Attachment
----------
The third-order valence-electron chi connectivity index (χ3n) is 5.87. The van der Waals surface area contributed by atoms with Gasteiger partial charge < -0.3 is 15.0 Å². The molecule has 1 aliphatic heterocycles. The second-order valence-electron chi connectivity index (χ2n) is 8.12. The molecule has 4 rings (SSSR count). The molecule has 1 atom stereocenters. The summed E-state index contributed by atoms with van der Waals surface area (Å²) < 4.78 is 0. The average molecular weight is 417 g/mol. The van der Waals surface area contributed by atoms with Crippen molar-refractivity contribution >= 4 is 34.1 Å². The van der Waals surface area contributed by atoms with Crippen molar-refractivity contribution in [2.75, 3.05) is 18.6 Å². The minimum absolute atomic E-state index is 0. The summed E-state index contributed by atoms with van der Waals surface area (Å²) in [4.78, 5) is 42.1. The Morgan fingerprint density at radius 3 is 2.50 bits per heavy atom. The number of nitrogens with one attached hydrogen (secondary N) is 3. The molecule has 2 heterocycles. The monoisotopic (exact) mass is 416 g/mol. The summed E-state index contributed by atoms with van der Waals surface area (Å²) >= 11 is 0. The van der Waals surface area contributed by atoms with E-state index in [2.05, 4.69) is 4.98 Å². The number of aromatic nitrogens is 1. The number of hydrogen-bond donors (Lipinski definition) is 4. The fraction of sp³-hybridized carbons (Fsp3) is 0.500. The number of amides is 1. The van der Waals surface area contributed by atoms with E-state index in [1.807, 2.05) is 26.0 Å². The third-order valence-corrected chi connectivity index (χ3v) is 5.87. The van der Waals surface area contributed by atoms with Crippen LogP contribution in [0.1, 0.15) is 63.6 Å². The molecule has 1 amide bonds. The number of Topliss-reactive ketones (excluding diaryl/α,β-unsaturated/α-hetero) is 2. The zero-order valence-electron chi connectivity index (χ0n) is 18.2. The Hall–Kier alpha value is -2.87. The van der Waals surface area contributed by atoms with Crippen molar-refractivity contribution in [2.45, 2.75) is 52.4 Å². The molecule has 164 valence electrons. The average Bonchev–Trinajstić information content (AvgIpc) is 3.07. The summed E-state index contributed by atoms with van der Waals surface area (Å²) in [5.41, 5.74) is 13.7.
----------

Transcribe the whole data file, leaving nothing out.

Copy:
The third-order valence-electron chi connectivity index (χ3n) is 5.87. The van der Waals surface area contributed by atoms with Gasteiger partial charge < -0.3 is 15.0 Å². The molecule has 1 aliphatic heterocycles. The second-order valence-electron chi connectivity index (χ2n) is 8.12. The molecule has 4 rings (SSSR count). The molecule has 1 atom stereocenters. The summed E-state index contributed by atoms with van der Waals surface area (Å²) < 4.78 is 0. The average molecular weight is 417 g/mol. The van der Waals surface area contributed by atoms with Crippen molar-refractivity contribution >= 4 is 34.1 Å². The van der Waals surface area contributed by atoms with Crippen molar-refractivity contribution in [2.75, 3.05) is 18.6 Å². The minimum absolute atomic E-state index is 0. The summed E-state index contributed by atoms with van der Waals surface area (Å²) in [4.78, 5) is 42.1. The Morgan fingerprint density at radius 3 is 2.50 bits per heavy atom. The number of nitrogens with one attached hydrogen (secondary N) is 3. The molecule has 2 heterocycles. The monoisotopic (exact) mass is 416 g/mol. The summed E-state index contributed by atoms with van der Waals surface area (Å²) >= 11 is 0. The van der Waals surface area contributed by atoms with E-state index in [2.05, 4.69) is 4.98 Å². The number of aromatic nitrogens is 1. The number of hydrogen-bond donors (Lipinski definition) is 4. The fraction of sp³-hybridized carbons (Fsp3) is 0.500. The number of amides is 1. The van der Waals surface area contributed by atoms with E-state index in [1.807, 2.05) is 26.0 Å². The third-order valence-corrected chi connectivity index (χ3v) is 5.87. The van der Waals surface area contributed by atoms with Crippen LogP contribution in [0.1, 0.15) is 63.6 Å². The molecule has 1 amide bonds. The number of Topliss-reactive ketones (excluding diaryl/α,β-unsaturated/α-hetero) is 2. The zero-order valence-electron chi connectivity index (χ0n) is 18.2. The Hall–Kier alpha value is -2.87. The van der Waals surface area contributed by atoms with Crippen molar-refractivity contribution in [2.45, 2.75) is 52.4 Å². The molecule has 164 valence electrons. The average Bonchev–Trinajstić information content (AvgIpc) is 3.07. The summed E-state index contributed by atoms with van der Waals surface area (Å²) in [5.41, 5.74) is 13.7.